Risk factors for addiction
People of all backgrounds and beliefs can experience addiction. It can be
hard to understand why some people are more prone to it than others. Regardless
of your upbringing or moral code, many factors can raise your risk of becoming
addicted to alcohol and other drugs. Your genetics, environment, medical
history, and age all play a role. Certain types of drugs, and methods of using
them, are also more addictive than others.
Addiction isn’t a matter of weak willpower or lack of
morals. The chemical reactions that happen in your brain when you have an addiction
are quite different than those that happen in someone without one. That
explains why one person may be able to smoke cigarettes every so often for
pleasure, while another needs them on a daily basis to function.
Heredity is a major risk factor for addiction. According to the National
Institute on Drug Abuse, up to half of your risk of addiction to alcohol,
nicotine, or other drugs is based on genetics. If you have family members
who’ve experienced addiction, you’re more likely to experience it too.
If you have an “addictive personality,” you may be at risk of a wide range
of addictions. For example, if you have an alcoholic parent, you might choose
not to drink but still become addicted to smoking or gambling.
Environmental factors can also raise your risk of addiction. For children
and teens, lack of parental involvement can lead to greater risk-taking or
experimentation with alcohol and other drugs. Young people who experience abuse
or neglect from parents may also use drugs or alcohol to cope with their
Peer pressure is another risk factor for addiction, especially among young
people. Even when it’s not overt or aggressive, pressure from friends to fit in
can create an environment of “experimentation” with substances that can lead to
addiction. The availability of a substance in your social group can also affect
your risk of becoming addicted. For example, large amounts of alcohol are
available in many social settings that are popular among college students.
If you’re trying to recover from an addiction, you may need to avoid environmental
triggers, including some activities, settings, or people. For example, you may
need to avoid the people that you previously used drugs with. You may
experience cravings in certain social circles and situations, raising your risk
of relapse. This might be the case even after a long period of sobriety.
In the medical community, you have a “dual diagnosis” if you have both an
addictive disorder and another mental health condition, such as depression.
Underlying mental health issues can increase your risk of addiction. In turn,
an addiction can increase the severity of other mental health conditions. This creates
a vicious cycle in which your addiction tends to progress quickly and with
severe consequences. You may feel like alcohol or drugs decrease your depression
symptoms for a short period of time. But in the long run, addiction will likely
make things worse.
Other medical conditions can also increase your risk of addiction. For
example, if you take prescription pain pills after a surgery, you may be at
risk of addiction. An injury or illness may also change your lifestyle in ways
that encourage you to use drugs or alcohol as a coping mechanism. Your doctor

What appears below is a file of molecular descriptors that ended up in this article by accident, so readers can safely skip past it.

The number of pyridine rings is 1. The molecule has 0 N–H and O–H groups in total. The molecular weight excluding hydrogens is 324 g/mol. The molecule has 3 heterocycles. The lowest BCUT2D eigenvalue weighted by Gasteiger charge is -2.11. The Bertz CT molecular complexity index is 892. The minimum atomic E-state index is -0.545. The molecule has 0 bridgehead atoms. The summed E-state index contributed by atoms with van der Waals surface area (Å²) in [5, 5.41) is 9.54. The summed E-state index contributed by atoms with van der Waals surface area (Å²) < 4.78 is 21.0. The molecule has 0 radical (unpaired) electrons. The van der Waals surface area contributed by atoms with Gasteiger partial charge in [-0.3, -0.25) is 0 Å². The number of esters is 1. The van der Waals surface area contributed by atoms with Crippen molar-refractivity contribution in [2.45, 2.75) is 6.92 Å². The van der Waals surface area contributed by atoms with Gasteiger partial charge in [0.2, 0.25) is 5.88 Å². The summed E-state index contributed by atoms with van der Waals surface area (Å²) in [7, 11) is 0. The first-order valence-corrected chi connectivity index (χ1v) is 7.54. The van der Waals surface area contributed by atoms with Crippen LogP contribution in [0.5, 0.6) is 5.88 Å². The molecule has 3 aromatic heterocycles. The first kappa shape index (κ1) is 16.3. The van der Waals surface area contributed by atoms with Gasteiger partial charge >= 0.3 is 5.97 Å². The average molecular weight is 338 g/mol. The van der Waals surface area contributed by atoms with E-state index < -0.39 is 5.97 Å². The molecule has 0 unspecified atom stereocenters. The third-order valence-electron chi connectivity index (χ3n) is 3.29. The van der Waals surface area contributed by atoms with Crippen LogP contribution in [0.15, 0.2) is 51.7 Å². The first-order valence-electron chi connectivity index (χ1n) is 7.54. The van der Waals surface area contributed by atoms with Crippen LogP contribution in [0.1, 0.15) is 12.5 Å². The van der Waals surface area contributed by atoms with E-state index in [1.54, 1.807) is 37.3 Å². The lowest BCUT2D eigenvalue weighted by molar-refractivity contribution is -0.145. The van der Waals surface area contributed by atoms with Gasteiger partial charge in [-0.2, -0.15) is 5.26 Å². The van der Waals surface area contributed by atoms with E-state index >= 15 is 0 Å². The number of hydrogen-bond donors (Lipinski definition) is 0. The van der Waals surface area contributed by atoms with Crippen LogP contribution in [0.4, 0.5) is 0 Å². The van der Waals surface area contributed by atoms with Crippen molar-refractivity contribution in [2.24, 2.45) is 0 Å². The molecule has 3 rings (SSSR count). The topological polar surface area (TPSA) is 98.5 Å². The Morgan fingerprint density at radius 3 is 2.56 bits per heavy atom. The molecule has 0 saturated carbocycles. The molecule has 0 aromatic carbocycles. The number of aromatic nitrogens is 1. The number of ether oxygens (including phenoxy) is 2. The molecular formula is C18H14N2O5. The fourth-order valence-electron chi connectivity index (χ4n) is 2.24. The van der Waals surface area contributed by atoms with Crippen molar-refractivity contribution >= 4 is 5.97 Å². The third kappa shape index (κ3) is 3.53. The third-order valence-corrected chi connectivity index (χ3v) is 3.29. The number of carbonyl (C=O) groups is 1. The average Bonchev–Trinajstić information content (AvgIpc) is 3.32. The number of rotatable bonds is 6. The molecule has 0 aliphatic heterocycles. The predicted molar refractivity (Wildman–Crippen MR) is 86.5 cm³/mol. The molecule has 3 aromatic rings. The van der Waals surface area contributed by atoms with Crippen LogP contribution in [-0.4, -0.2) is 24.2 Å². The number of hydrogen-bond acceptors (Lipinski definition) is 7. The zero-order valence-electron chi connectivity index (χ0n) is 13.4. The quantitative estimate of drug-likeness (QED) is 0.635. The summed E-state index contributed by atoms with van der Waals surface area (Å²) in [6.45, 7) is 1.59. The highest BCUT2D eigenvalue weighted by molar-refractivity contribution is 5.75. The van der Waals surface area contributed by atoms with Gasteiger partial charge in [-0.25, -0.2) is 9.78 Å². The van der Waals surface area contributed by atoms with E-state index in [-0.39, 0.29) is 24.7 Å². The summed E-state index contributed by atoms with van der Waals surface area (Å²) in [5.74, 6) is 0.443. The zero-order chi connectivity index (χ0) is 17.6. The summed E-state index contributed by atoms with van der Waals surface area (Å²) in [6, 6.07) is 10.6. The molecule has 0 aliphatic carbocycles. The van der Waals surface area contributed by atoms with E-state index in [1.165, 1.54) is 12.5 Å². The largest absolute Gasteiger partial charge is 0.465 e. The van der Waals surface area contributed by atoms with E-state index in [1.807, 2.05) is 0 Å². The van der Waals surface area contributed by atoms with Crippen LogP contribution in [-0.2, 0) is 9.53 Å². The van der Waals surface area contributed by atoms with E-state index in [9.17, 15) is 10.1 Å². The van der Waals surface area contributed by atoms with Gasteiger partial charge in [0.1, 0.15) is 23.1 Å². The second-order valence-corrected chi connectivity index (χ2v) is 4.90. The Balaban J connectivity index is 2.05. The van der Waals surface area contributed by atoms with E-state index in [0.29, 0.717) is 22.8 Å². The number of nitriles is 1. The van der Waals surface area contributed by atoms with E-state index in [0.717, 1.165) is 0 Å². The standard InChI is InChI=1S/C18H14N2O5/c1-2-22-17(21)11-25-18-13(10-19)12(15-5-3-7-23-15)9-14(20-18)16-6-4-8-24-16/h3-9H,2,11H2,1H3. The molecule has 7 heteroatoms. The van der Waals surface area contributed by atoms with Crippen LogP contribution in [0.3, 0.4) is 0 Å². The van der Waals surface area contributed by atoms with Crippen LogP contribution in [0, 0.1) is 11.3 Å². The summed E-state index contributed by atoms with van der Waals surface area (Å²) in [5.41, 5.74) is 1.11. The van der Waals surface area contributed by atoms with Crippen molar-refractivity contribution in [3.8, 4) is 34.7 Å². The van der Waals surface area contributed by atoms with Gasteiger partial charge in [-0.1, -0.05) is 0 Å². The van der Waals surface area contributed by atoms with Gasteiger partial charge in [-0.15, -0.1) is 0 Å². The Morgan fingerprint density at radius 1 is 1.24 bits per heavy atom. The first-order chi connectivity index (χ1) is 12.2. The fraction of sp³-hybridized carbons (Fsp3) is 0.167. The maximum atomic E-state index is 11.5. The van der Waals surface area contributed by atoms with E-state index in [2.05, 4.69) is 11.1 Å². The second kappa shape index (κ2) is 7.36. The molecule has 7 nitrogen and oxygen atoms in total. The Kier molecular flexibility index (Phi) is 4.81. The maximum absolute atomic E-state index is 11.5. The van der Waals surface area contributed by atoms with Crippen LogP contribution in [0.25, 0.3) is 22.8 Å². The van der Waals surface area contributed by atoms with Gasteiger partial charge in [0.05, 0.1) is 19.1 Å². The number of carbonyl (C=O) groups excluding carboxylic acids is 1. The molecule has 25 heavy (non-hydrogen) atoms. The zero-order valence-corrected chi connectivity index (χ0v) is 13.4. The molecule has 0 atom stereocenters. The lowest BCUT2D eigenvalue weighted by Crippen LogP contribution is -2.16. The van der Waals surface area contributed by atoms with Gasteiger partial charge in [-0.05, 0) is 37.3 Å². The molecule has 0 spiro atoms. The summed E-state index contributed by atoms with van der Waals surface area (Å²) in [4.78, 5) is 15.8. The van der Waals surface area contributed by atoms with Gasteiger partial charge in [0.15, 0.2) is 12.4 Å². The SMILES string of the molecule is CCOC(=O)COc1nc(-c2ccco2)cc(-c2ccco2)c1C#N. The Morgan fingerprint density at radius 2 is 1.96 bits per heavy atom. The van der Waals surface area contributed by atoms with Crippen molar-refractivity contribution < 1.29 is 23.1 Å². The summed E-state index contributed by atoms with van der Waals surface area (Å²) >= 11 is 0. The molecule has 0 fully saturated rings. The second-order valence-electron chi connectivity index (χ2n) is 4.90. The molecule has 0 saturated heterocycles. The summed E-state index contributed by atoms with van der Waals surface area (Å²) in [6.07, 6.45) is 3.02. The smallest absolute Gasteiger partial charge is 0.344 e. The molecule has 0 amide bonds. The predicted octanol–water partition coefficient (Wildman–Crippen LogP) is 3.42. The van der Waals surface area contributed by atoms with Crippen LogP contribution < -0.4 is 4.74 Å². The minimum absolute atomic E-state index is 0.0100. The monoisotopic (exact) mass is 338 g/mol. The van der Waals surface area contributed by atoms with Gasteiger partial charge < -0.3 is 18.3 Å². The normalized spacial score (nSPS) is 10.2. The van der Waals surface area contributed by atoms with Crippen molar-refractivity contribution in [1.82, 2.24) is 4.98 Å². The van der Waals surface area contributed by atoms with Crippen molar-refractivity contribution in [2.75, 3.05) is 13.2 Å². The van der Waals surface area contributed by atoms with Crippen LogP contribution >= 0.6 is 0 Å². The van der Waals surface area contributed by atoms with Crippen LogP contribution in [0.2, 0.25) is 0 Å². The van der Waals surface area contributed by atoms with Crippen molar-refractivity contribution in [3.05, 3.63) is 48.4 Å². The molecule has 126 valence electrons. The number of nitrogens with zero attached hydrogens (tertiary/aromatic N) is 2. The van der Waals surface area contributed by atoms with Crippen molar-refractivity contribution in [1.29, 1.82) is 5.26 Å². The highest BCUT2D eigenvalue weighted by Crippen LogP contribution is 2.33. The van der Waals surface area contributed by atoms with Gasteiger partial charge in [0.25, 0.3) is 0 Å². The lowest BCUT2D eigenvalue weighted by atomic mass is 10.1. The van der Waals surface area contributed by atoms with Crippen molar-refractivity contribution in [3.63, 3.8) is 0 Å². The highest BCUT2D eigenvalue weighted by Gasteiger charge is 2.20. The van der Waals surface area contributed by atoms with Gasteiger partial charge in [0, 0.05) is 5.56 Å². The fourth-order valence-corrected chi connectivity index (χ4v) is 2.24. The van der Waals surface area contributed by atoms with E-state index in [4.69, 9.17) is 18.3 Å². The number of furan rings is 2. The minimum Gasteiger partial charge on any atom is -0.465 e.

can help you develop better strategies to cope with changes in your health and
Another risk factor for addiction is the age at which you begin the
behavior. A survey conducted by the National Institute
on Alcohol Abuse and Alcoholism found that young adults between the age of
18 and 24 were most likely to have both alcohol use disorders and other drug
addictions. Addictive behavior when you’re young can also impact your brain
development, making you more prone to mental health disorders as you get older
and your addiction progresses.
Drug of choice
While some addictions progress slowly over the course of several months or
years, others move more quickly. The object of your addiction can play a role.
Drugs such as cocaine, heroin, and methamphetamines tend to be more
physically addictive than alcohol or marijuana. If you use cocaine or heroin, the
withdrawal or “comedown” phase tends to be physically painful. This may push
you to use them more often and in higher doses to prevent the withdrawal
symptoms. This can speed up the process of addiction and raise your risk of
serious complications, including overdose.
Method of use
Just as certain drugs may be more addictive than others, your method of using
drugs can also increase your risk of addiction. Drugs that are smoked or
injected into your body tend to be more addictive than those that you swallow. When
you smoke or inject drugs, they go straight into your bloodstream and brain, rather
than passing through your liver and other organs where they’re filtered first.
Even if you have many risks factors for addiction, you can combat or avoid it.
Risk factors can increase your chance of becoming addicted, but they don’t
guarantee that you’ll experience addiction.
If you have a lot of risk factors for addiction, talk to your doctor. They
can help you learn more about addiction, your risk of developing it, and
strategies to avoid it. They may recommend abstinence and suggest that you
avoid drinking alcohol, using drugs, or practicing other addictive behaviors.
If you suspect you have an addiction, ask your doctor for help. They may
recommend counseling, medications, or other treatment options. It’s possible to
recover from an addiction and lead a healthy life.